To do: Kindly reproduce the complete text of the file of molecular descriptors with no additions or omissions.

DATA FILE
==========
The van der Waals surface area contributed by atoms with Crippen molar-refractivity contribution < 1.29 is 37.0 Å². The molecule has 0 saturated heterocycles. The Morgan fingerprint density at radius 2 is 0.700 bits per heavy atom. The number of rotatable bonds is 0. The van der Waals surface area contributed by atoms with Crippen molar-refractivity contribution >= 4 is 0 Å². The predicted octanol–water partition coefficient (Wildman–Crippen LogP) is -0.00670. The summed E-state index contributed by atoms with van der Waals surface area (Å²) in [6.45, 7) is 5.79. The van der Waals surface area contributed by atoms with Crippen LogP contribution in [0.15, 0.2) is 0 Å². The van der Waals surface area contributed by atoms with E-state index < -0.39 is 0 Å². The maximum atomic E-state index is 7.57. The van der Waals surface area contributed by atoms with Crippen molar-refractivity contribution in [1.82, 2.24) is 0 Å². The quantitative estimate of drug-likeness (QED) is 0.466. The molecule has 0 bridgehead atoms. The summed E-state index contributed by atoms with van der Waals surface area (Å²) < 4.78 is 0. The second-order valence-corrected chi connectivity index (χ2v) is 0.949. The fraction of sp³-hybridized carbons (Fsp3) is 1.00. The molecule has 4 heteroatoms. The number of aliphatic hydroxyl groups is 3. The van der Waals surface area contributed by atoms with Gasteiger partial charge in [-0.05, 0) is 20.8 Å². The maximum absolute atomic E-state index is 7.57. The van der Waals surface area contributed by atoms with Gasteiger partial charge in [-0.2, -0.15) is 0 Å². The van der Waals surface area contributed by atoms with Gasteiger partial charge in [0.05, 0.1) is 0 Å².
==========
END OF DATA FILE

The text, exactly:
The van der Waals surface area contributed by atoms with Crippen molar-refractivity contribution < 1.29 is 37.0 Å². The molecule has 0 saturated heterocycles. The Morgan fingerprint density at radius 2 is 0.700 bits per heavy atom. The number of rotatable bonds is 0. The van der Waals surface area contributed by atoms with Crippen molar-refractivity contribution >= 4 is 0 Å². The predicted octanol–water partition coefficient (Wildman–Crippen LogP) is -0.00670. The summed E-state index contributed by atoms with van der Waals surface area (Å²) in [6.45, 7) is 5.79. The van der Waals surface area contributed by atoms with Crippen LogP contribution in [0.15, 0.2) is 0 Å². The van der Waals surface area contributed by atoms with E-state index < -0.39 is 0 Å². The maximum atomic E-state index is 7.57. The van der Waals surface area contributed by atoms with Crippen molar-refractivity contribution in [1.82, 2.24) is 0 Å². The quantitative estimate of drug-likeness (QED) is 0.466. The molecule has 0 bridgehead atoms. The summed E-state index contributed by atoms with van der Waals surface area (Å²) < 4.78 is 0. The second-order valence-corrected chi connectivity index (χ2v) is 0.949. The fraction of sp³-hybridized carbons (Fsp3) is 1.00. The molecule has 4 heteroatoms. The number of aliphatic hydroxyl groups is 3. The van der Waals surface area contributed by atoms with Gasteiger partial charge in [-0.05, 0) is 20.8 Å². The maximum absolute atomic E-state index is 7.57. The van der Waals surface area contributed by atoms with Gasteiger partial charge in [-0.2, -0.15) is 0 Å². The van der Waals surface area contributed by atoms with Gasteiger partial charge in [0.05, 0.1) is 0 Å².